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Will APAC dominate the digital economy?

The pace of technological change across Asia-Pacific (APAC) is causing an abundance of opportunities and challenges in equal measure. For example, in Australia and New Zealand, there are 3 million unfilled cyber security roles and around four jobs for every qualified candidate. As a result, many businesses are taking six months to recruit, and contract rates are reaching up to $2,000 per day.

There is a similar story with the exponential demand for cloud-based specialists compared to the available talent and skills in the market. All of which has been made more difficult with the international border closures as a result of COVID-19. But as the world begins to open back up again, it's clear that big changes are happening.

In Bali, 80% of its economy has traditionally been generated by tourism. But when foreign tourists were prevented from entering, locals began exploring the world of NFTs and cryptocurrencies. Fast forward two years and an incredible 7.4 million Indonesians now own crypto, an increase of 85% since 2020. As a result, Tokocrypto is building an offline community hub in Bali, which will jump on the crypto tourism trend, enabling tourists to learn about crypto while on holiday. But this is just the beginning.

The Regional Comprehensive Economic Partnership (RCEP)

Earlier this year, the Regional Comprehensive Economic Partnership (RCEP) became the world's largest trade deal, and the US was not a part of it. The agreement between 15 countries will account for around 30% of the world's population (2.2 billion people) and 30% of global GDP. Many analysts believe that this could help APAC dominate the digital economy in the years ahead.

RCEP is also the first free trade agreement to unite China, Japan, and South Korea. Many nations will predictably watch from the sidelines to see how this relationship plays out. Elsewhere, Southeast Asia is experiencing an economic transformation driven by fintech. By bringing the Association of Southeast Asian Nations (ASEAN) into RCEP, it appears the region has its sights set on securing an early digital economy dominance.

Many believe that RCEP will play a pivotal role in dramatically increasing cross-border e-commerce activities. A report by Deloitte predicts that it will also pave the way for the region to enter a golden age for digital trade over the next three years. In addition, the Brooking

Institution believes RCEP will kickstart the world economy by adding $209 billion annually to global incomes.

Last year's edition of the economy SEA Report by Google, Temasek, and Bain revealed that Southeast Asia (SEA) alone could become a US$1 trillion digital economy by 2030. All of which suggests that the growth in the region could go on to define the future of technology worldwide. But it's essential to remember that trends around the building of a digital economy are following a universal theme.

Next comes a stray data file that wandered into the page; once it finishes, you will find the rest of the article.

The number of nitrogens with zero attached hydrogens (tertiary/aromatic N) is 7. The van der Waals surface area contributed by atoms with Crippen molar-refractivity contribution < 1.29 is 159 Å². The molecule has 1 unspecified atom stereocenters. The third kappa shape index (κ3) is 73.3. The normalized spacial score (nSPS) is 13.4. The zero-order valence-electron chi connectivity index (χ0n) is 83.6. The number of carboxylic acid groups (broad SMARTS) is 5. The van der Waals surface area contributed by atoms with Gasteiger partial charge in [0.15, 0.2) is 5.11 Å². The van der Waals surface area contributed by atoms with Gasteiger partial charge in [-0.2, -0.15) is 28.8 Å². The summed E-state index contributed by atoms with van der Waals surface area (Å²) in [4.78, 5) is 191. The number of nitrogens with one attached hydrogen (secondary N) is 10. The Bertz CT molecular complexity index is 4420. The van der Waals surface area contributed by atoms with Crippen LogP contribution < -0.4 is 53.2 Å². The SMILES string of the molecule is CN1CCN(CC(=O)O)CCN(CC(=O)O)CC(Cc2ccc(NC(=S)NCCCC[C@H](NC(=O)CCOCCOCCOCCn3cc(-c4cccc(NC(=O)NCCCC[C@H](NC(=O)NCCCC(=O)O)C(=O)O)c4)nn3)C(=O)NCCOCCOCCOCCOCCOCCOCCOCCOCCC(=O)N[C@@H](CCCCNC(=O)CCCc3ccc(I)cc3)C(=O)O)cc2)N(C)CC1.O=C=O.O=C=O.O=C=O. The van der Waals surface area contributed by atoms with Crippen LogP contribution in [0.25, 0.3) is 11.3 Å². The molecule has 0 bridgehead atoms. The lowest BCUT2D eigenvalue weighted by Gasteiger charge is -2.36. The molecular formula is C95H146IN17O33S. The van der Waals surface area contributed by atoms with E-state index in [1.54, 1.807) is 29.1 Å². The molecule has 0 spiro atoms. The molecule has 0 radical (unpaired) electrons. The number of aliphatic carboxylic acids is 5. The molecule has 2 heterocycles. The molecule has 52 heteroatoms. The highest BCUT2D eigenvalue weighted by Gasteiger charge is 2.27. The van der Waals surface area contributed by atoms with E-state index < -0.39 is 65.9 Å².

Understanding the challenges of the digital economy

The arrival of a global pandemic highlighted several issues with countries adopting digital-first strategies that were not quite ready for them. For example, digital vaccination certificates or passports are difficult to enforce in areas of the Asia-Pacific where 40% of the population cannot access the Internet and one-tenth (450 million) have no electricity.

There are also increasing pressures to build a sustainable, low-carbon energy future, and even consumers are driving ethical tech solutions and making businesses rethink sustainability. The climate crisis is starting conversations around how quickly we replace devices when a desktop can produce 300kg of carbon dioxide during manufacturing and can take 200,000 liters of water to build a laptop.

As the digital talent gap continues to widen, every nation in the world much also tackle the digital skills divide. Governments need to take the lead in helping marginalized groups learn new digital skillsets. Climate change and the digital divide are great examples highlighting the importance of global collaboration in the digital economy to solve the world's big problems.

We are entering a period where technological change will create unprecedented opportunities for anyone to reskill and enter a career in the tech industry. With many nations struggling to meet demand with thousands of unfilled vacancies around cybersecurity and cloud technology, now is a perfect time to solve the critical tech skills shortage and play a part in the digital economy.

Looking to the future, there are rumors of concerns in Washington that bringing Japan and Australia closer to the Chinese economy will impact the long-term relationship with the US. Whether the RCEP free trade deal will signal a power shift in Asia-Pacific and pace the way for the region to dominate the digital economy is still up for debate. The only thing we know for sure is that the future is digital. So upskilling and reskilling workers to ensure no one is left behind should be on top of every leader's list of priorities.

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